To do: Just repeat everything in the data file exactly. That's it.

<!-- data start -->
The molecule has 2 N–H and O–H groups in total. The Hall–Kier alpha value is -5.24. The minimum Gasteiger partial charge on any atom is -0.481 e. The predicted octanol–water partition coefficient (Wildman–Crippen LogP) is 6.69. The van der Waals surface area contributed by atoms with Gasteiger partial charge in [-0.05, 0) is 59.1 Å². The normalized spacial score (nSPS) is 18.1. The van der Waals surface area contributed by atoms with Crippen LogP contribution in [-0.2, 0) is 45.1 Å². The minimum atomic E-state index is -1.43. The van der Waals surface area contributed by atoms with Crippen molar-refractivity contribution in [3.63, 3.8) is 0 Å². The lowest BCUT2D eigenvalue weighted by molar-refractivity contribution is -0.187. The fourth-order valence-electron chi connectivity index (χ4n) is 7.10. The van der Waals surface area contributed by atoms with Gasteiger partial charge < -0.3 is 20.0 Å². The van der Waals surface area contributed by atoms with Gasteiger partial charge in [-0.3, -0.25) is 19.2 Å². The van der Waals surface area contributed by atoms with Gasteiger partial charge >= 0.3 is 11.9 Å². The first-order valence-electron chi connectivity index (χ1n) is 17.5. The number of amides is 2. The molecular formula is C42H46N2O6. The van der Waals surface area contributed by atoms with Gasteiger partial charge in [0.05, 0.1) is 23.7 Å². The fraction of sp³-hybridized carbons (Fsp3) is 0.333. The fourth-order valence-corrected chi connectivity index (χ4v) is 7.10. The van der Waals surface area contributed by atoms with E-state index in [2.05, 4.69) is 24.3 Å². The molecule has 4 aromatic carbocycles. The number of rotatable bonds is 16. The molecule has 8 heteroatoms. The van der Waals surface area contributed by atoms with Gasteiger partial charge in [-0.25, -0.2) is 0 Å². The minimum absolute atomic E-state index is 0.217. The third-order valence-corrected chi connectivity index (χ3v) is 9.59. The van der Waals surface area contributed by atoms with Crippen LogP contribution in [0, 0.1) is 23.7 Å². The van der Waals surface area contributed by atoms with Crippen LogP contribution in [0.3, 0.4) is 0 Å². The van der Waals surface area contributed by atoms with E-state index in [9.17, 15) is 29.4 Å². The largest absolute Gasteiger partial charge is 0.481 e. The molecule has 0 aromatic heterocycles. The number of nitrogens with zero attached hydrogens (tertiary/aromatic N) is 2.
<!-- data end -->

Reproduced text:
The molecule has 2 N–H and O–H groups in total. The Hall–Kier alpha value is -5.24. The minimum Gasteiger partial charge on any atom is -0.481 e. The predicted octanol–water partition coefficient (Wildman–Crippen LogP) is 6.69. The van der Waals surface area contributed by atoms with Gasteiger partial charge in [-0.05, 0) is 59.1 Å². The normalized spacial score (nSPS) is 18.1. The van der Waals surface area contributed by atoms with Crippen LogP contribution in [-0.2, 0) is 45.1 Å². The minimum atomic E-state index is -1.43. The van der Waals surface area contributed by atoms with Crippen molar-refractivity contribution in [3.63, 3.8) is 0 Å². The lowest BCUT2D eigenvalue weighted by molar-refractivity contribution is -0.187. The fourth-order valence-electron chi connectivity index (χ4n) is 7.10. The van der Waals surface area contributed by atoms with Gasteiger partial charge < -0.3 is 20.0 Å². The van der Waals surface area contributed by atoms with Gasteiger partial charge in [-0.3, -0.25) is 19.2 Å². The van der Waals surface area contributed by atoms with Gasteiger partial charge >= 0.3 is 11.9 Å². The first-order valence-electron chi connectivity index (χ1n) is 17.5. The number of amides is 2. The molecular formula is C42H46N2O6. The van der Waals surface area contributed by atoms with Gasteiger partial charge in [0.05, 0.1) is 23.7 Å². The fraction of sp³-hybridized carbons (Fsp3) is 0.333. The fourth-order valence-corrected chi connectivity index (χ4v) is 7.10. The van der Waals surface area contributed by atoms with E-state index in [2.05, 4.69) is 24.3 Å². The molecule has 4 aromatic carbocycles. The number of rotatable bonds is 16. The molecule has 8 heteroatoms. The van der Waals surface area contributed by atoms with Gasteiger partial charge in [-0.25, -0.2) is 0 Å². The minimum absolute atomic E-state index is 0.217. The third-order valence-corrected chi connectivity index (χ3v) is 9.59. The van der Waals surface area contributed by atoms with Crippen LogP contribution in [0, 0.1) is 23.7 Å². The van der Waals surface area contributed by atoms with Crippen LogP contribution in [0.3, 0.4) is 0 Å². The van der Waals surface area contributed by atoms with E-state index in [9.17, 15) is 29.4 Å². The largest absolute Gasteiger partial charge is 0.481 e. The molecule has 0 aromatic heterocycles. The number of nitrogens with zero attached hydrogens (tertiary/aromatic N) is 2.